Stars: Buster Keaton, Big Joe Roberts
Genre: Comedy, Slapstick
Here's an earlier Keaton film. Though he had done many shorts prior, this is one of his first feature length films, after Three Ages which was released earlier the same year.
The plot is a slapstick take, or even satire, on the classic story of the Hatfield-McCoy feud. About two rival families during the 19th century who, generation after generation, kill each other for no good reason whatsoever. But, when a member of one family (Keaton) falls in love with the other family's daughter, things get a bit complicated.
It's a great setting for Keaton to work his comedy magic. He's constantly being shot at and almost always nearly getting killed, in typical Keaton fashion.
I mean, what can I say about it? If you like Keaton then you'll like this. If you've never watched a Keaton film, then this isn't a terrible place to start, though I'd recommend Sherlock, Jr. as an introduction to his work.
There's guys falling off trains, off mountains, and just about anything else which one could fall off of. Some of my favorite scenes in the film are the fishing scene, where Buster Keaton gets drenched by a waterfall; the rope scene, in which hilarity ensues when Keaton and a man trying to kill him are tied together by a rope; and of course there is the amazing horse in a dress.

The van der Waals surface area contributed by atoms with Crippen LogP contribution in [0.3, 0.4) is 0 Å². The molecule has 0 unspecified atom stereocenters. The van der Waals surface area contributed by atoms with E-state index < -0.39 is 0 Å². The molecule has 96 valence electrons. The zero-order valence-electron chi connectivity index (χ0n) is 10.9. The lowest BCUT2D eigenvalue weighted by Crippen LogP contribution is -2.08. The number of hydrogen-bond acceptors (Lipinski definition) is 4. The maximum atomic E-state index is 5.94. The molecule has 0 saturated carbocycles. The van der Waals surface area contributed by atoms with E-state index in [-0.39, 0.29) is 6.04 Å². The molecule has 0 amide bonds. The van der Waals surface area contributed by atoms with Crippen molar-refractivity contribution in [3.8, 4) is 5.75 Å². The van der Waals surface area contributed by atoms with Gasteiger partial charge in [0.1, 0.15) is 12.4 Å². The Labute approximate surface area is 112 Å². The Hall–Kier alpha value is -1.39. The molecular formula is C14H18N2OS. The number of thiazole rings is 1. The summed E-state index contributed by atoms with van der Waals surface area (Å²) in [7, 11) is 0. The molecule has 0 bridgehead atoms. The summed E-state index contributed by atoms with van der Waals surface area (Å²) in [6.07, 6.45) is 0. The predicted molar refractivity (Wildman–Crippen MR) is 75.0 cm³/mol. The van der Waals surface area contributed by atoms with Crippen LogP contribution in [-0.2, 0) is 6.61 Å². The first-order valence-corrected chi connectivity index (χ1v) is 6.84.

As with most Keaton films I tend to enjoy the second half more. It's where all the action and hilarious gags tends to take place. Our Hospitality is no different. Especially the waterfall rescue near the film's end, which is just simply stunning.
Keaton does a fantastic acting and stunt job (I still don't know how he managed to live as long as he did), and Keaton films always seem to have the best acting of the era. Rather than melodramatic overacting to get a point across without the need of sound, Keaton always has a straight face in his films, never even cracking a smile.
This is also the only Buster Keaton film that contains three generations of Keatons; Buster's son in the prologue, and Buster's father had a role as one of the men on the train. Suiting, being that the film's plot deals with family generations.
What more can I say? It's funny, it's classic; you should watch it.